“Rudy” of Notre Dame Fame Pays out $382,000 in SEC Lawsuit



Before we get started, I have to point out here that SEC does not mean Southeastern Conference in this story; but rather Securities and Exchange Commission. The SEC, a United States governing agency that oversees the trading of stocks and bonds charges that Daniel E. Ruettiger, the real life “Rudy” used a sports drink company for a pump and dump scheme that illegally pulled in $11,000,000.

Yes, that Rudy, the former Notre Dame walk-on who inspired one of the the greatest college football movies of all time, (even if it was part infomercial for the University of Notre Dame) agreed to pay $382,866 to settle the SEC charges that his sports drink was a vehicle for a pump and dump scheme. However, in paying out the settlement, Ruettiger does not admit or deny the allegations.

The nearly $400K consists of disgorgement of his profits of $185,750 from the alleged stock fraud scheme, a civil fine of another $185,750, and interest.

From Vegas Inc.com

Pumping and dumping is a practice in which penny stock promoters falsely tout the financial prospects of a company to drive up its stock price, at which point they then “dump” their own shares by selling them, causing the stock price to collapse and investors to be harmed.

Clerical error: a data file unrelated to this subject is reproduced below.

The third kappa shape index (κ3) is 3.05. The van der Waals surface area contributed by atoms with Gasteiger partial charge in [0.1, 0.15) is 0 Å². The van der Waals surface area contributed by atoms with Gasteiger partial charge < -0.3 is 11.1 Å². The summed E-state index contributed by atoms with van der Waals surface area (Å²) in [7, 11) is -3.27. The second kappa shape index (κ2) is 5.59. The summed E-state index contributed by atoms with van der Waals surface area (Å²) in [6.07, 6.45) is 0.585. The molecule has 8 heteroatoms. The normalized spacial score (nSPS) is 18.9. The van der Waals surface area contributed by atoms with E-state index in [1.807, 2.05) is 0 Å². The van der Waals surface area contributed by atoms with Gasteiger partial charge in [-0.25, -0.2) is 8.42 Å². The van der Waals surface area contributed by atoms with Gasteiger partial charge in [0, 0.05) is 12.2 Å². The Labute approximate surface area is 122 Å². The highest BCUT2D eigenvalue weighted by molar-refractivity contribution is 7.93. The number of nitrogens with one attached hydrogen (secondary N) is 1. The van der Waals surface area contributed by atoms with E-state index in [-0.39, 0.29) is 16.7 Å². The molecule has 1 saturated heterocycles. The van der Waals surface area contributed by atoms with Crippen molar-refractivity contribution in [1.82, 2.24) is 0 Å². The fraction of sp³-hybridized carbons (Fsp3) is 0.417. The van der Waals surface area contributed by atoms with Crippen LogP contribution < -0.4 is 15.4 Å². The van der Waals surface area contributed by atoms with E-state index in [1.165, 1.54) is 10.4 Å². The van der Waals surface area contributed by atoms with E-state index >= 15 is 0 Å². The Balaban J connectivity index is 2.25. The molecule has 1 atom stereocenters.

“The misconduct at the heart of this case is a classic pump-and-dump scheme involving a penny stock called Rudy Nutrition,” the SEC lawsuit says. “Daniel ‘Rudy’ Ruettiger — the walk-on football player at Notre Dame who was the subject of the 1993 movie ‘Rudy’ — founded Rudy Nutrition to compete with Gatorade in the sports drink market.

Alleged white collar crime? The same type of corporate crime that the Gordon Gekkos of the world engage in. I guess Rudy’s come a long way from the guy who was so poor he had to sleep in the stadium groundskeeper’s break room. He may have been “5-feet nothing, a 100 and nothing, and hardly a speck of athletic ability,” but he seems to have made some big paper for himself. And he knows a thing or two about how to hold on to the possibly ill-gotten scrilla.

Paul M. Banks is CEO of The Sports Bank.net, an official Google News site generating millions of unique visitors. He’s also a regular contributor to Chicago Now, Walter Football.com, Yardbarker, and Fox Sports

A Fulbright scholar and MBA, Banks has appeared on live radio all over the world; and he’s a member of the Football Writers Association of America, U.S. Basketball Writers Association, and Society of Professional Journalists. The President of the United States follows him on Twitter (@Paul_M_BanksTSB) You should too.

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